Education for E Net? That isn’t what I met. I met people are not going into HR anymore because they can do every thing and much more with the E Net. I , about six years ago, tried to Skype with a person I met in HR.
          We soon grew tired of looking at each other.

          Reply
  2. jay

    And when that side (dark) is predominate, what then. Your innovators in time will age and there is no one left who accepts that job. Further FCC has been trying to off load AR for quite a while. The nocode in 2007 a desperate attempt to keep money flowing. I cannot say any intelligent person listening to any HF or two meter frequency would be interested in a license. I used to do phase 3 Satellites Oscar 13 in 1990’s ,but alas the expense of launching such a craft today way outside amateur reach. The web does a superior job at communications and emergency service are now fully out stepping any ham HT.

    Reply
  3. jay

    Ham radio is now a passe hobby of citizen banders, Sorry, your glowing description falls fart short of observations on frequencies monitored.

    Reply
    1. Mick

      If amateur radio connects to the internet then it is the net doing the work. Do you send the QSL card to the net provider ? I did not pass the radio amateurs exam to end up talking on the net. There are people with handhelds claiming they can work the world, no you cannot, you are using the net.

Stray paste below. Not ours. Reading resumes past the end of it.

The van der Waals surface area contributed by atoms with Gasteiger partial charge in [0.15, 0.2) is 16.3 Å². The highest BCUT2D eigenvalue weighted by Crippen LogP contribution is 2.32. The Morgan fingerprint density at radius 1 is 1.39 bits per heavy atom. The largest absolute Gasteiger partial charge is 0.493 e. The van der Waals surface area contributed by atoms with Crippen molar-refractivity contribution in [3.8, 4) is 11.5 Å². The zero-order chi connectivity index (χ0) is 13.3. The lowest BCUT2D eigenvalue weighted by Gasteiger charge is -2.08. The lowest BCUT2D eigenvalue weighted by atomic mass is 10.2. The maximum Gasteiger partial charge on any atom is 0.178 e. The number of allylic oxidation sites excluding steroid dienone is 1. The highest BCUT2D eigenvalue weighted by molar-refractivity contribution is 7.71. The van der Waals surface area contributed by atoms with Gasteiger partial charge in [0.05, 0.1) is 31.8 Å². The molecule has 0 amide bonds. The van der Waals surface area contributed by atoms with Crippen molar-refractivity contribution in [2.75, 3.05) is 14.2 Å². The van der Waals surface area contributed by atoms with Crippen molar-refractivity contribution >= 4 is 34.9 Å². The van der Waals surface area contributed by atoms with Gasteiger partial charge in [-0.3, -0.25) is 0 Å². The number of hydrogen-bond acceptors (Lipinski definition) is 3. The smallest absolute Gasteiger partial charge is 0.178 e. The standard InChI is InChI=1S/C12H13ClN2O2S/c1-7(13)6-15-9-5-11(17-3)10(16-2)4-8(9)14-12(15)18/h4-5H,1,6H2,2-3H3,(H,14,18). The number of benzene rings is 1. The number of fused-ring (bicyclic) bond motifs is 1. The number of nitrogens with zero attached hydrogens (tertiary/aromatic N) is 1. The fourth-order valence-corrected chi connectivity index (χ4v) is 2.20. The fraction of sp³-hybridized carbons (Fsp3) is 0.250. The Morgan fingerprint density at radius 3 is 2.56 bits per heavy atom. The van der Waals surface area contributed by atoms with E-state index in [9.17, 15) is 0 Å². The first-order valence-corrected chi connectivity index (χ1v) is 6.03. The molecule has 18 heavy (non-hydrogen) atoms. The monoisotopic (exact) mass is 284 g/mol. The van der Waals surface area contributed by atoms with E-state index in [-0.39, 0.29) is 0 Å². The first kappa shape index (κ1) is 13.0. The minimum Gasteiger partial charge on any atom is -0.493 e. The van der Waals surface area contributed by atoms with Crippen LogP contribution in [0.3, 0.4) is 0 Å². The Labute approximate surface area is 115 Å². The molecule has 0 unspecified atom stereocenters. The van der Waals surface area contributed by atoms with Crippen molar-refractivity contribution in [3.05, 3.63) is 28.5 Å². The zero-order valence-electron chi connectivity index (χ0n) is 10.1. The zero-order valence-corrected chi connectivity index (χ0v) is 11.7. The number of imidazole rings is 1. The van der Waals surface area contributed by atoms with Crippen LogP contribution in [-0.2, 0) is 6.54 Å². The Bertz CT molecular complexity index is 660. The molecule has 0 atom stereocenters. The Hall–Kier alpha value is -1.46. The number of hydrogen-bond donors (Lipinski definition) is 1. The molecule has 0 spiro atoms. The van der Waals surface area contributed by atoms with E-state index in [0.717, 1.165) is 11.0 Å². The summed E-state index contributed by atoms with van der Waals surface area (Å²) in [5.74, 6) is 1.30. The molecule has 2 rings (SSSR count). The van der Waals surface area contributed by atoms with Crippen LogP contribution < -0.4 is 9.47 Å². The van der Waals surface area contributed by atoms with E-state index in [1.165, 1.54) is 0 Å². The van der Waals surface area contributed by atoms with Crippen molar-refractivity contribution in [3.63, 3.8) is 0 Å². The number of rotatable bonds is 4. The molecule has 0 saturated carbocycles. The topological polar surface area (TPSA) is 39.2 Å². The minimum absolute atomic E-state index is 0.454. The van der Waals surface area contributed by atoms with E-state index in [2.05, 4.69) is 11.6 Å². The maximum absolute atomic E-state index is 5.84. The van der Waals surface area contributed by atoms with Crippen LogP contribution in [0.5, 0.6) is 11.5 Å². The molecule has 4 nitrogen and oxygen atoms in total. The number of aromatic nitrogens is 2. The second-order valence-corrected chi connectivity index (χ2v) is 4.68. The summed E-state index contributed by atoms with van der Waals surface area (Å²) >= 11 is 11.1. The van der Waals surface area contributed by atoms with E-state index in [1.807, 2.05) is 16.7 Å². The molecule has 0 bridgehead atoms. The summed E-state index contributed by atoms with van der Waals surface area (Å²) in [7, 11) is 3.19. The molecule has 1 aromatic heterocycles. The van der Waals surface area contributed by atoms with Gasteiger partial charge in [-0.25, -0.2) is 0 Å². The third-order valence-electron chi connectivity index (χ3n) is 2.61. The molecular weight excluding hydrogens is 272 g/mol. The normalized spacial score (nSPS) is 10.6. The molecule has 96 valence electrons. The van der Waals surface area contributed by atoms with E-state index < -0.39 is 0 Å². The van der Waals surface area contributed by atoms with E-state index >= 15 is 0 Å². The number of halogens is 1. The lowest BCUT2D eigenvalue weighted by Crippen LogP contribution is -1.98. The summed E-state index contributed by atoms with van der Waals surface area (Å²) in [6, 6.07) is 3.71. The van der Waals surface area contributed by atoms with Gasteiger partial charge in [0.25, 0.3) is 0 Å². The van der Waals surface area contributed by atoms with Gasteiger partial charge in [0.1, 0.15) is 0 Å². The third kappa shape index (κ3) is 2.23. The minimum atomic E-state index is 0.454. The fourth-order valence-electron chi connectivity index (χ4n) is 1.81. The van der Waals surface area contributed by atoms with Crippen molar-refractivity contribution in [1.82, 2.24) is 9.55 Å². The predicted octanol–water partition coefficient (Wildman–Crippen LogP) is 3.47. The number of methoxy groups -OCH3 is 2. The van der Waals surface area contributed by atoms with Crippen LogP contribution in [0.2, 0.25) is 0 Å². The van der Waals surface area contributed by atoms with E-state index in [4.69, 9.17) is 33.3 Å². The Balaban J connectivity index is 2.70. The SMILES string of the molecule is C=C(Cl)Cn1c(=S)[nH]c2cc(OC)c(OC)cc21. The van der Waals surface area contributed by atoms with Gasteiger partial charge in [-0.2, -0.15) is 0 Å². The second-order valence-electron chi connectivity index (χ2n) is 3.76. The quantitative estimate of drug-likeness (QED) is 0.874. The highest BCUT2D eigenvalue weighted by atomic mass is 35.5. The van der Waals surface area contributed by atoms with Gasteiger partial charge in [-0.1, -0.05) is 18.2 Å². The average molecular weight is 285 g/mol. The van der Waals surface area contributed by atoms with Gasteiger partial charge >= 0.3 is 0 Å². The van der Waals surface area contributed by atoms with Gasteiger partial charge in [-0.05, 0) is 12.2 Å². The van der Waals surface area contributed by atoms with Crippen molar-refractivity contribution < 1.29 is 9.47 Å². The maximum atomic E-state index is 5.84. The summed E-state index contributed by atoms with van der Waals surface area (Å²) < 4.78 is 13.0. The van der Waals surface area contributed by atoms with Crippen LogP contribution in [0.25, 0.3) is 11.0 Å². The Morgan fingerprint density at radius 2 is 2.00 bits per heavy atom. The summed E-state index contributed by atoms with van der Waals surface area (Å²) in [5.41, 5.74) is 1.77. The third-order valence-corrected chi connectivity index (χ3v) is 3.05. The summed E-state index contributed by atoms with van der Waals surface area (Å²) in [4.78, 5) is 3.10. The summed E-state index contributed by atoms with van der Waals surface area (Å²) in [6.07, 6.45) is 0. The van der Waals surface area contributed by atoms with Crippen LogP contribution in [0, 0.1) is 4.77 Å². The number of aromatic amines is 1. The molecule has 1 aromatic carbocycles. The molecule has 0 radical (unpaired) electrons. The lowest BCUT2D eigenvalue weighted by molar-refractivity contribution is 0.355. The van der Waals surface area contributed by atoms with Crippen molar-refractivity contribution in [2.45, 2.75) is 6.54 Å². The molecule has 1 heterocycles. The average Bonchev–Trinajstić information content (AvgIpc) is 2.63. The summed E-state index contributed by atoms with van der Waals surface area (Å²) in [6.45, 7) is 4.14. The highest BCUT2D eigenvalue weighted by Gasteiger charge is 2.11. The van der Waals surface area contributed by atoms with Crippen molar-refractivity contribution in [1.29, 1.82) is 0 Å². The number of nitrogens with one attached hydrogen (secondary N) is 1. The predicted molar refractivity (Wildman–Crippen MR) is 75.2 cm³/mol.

Reply
      1. Thomas Post author

        Though I’m not familiar with the protocol they’re using (if I understand correctly) this is an Internet-like network that doesn’t rely on the Internet infrastructure. It has its own RF infrastucture throughout most of Germen-speaking Europe. It connects to and interacts with the Internet, but doesn’t need it if it were to be shut down or in times of emergencies.

        Reply
      2. jay

        This is an indication of a dying hobby. Young abandon it. Educated people use internet including skype. The advance of now a 25 year old digital narrow band voice transmission will not save it. I have been licensed since a boy and today there is nothing left of the qualified people who once found the hobby enjoyable.

        Reply
    2. Thomas Post author

      It sounds like you’ve only been exposed to some of the CBer-like chatter than is certainly predominant, at times, on 80 and 40 meters. I’ve heard conversations and language there that are both discouraging and totally off-putting. If that was the best ham radio could offer, we would certainly be in a state of doom.

      Fortunately, I have very little association with that limited side of the hobby. My friends and fellow hams tend to be the makers, innovators, QRPers, DXers and doers of the hobby–those who aren’t afraid to push the limits. They are community volunteers and are always ready to help in time of need.

      There’s a dark side to almost any hobby–ham radio is no exception. I rarely see that side, though, so this article strikes a chord with me.

      -Thomas
      K4SWL

      Reply